Renewables revolution to transform British landscape
A tenth of Britain's entire land area will be turned into bio-fuel fields and wind farms by 2020 to satisfy the 20% renewable electricity target set out in the Energy Review, a new study has found.
Renewables in the Britain of 2020. Click on the image to enlarge.
Energy crops like myscanthus and willow would need to cover an area of 15,200 square km – 7% of Britain’s land area – to sustain this level of green electricity generation, according to environmental consultants Adas. Wind farms would cover a further 7,000 square km by 2020, or 3% of all land, much of it in the North West.
The Renewable Transport Fuels Obligation, which calls for 5% of transport fuel to come from bio-fuel crops by 2010, will bring even more immediate changes to the landscape. While enough bio-ethanol can be made from surplus wheat and sugar beet to satisfy the RTFO target, to produce enough bio-diesel Britain needs 1m hectares (1 square km) of oilseed rape, the study found.
While the benefits to the environment in terms of greenhouse gas savings could be substantial, Britain’s renewables revolution needs to be well planned to avoid serious consequences for biodiversity and water tables, as single crop cultures could put pressure on biodiversity and water resources.
John Garstang, a consultant with Adas, told edie that land use planning is key: “So much depends on how the bio-fuel crops are laid out. If they are broken up and spread out across the country they will be less conspicuous.”
The study predicted that much of the biomass and bio-fuel crops would be grown in the East Midlands, while Scotland and Wales reaps the benefits of the wind and wave power expansion. The North West would accommodate a large proportion of the wind farm expansion, and would also see more hydropower stations built (see map).
While 1 million hectares of land turned to oilseed rape production over the next six years may seem a lot, this is well under the 1.8m hectares already used for cereals, John Garstang said.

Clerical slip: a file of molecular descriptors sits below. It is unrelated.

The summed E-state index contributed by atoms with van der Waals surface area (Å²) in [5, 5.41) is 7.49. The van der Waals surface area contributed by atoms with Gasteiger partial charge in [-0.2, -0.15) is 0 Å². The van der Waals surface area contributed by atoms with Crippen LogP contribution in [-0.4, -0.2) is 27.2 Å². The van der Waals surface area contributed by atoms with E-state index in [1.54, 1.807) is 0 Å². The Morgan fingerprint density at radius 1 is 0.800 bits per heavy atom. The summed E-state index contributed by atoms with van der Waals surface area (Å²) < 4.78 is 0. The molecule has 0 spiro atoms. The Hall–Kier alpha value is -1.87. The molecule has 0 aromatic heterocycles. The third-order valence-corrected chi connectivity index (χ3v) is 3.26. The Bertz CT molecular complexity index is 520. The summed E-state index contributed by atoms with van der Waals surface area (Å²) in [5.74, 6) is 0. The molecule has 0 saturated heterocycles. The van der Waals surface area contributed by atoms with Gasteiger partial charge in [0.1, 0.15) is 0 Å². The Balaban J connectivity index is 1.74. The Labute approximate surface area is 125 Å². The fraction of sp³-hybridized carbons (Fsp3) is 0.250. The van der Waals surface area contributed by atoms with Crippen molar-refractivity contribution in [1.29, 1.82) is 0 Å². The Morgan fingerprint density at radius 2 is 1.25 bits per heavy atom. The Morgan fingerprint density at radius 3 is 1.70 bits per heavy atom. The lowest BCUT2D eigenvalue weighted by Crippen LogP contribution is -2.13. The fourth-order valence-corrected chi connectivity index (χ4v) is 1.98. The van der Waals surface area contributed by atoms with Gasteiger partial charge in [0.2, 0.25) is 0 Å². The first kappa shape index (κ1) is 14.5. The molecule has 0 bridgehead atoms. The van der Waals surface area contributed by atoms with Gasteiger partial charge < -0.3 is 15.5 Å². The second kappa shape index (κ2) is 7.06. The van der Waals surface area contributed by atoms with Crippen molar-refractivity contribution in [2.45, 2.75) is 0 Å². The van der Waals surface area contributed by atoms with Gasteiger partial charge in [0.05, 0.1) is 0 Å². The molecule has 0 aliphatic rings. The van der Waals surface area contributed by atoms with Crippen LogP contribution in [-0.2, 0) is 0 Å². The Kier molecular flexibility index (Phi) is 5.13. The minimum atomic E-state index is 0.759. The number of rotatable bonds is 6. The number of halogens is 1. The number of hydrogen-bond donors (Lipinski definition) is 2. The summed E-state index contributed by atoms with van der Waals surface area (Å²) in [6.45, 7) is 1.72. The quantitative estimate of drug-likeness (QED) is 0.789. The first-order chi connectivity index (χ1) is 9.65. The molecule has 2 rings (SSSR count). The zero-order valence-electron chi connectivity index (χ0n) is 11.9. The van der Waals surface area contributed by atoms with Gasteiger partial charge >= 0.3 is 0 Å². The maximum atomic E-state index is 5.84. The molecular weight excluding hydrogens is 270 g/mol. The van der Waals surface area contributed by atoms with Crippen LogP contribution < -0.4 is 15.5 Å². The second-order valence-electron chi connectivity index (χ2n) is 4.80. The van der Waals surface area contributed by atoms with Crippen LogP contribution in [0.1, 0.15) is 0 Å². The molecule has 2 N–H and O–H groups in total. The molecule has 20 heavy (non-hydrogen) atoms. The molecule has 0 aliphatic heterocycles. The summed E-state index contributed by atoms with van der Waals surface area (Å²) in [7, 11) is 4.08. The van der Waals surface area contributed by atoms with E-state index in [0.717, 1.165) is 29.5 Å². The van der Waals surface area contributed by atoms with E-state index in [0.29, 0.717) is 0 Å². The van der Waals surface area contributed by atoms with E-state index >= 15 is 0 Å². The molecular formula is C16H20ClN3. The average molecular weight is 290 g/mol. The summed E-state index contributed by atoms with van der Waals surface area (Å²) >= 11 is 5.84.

“And don’t forget that, back in the days when we used to go around in carts and horses, a huge area of land was devoted to transport fuel for the horses – pasture. The population was much smaller then, but we satisfied most of our energy needs from biomass such as wood and grass,” he said.
As with all predictions, this glance into the future comes at a price – the reliability of the study is compromised by its numerous assumptions, which make it essentially “educated guesswork.” It is presupposed, for example, that Britain’s renewable electricity needs will be satisfied domestically in full, but while at present there are no significant imports of biomass at present this may change.
“One of the European Commission’s recommendations in its biomass review was that member states should establish a commodity market for fuel crops – wood chips and so on. This would of course change the amount of land used for renewables in Britain,” John Garstang said.
“But there is no way around the fact that the fossil fuels we are using up now took 55 million years to produce, and for renewables to cope with that sort of time delay is going to be a challenge.”
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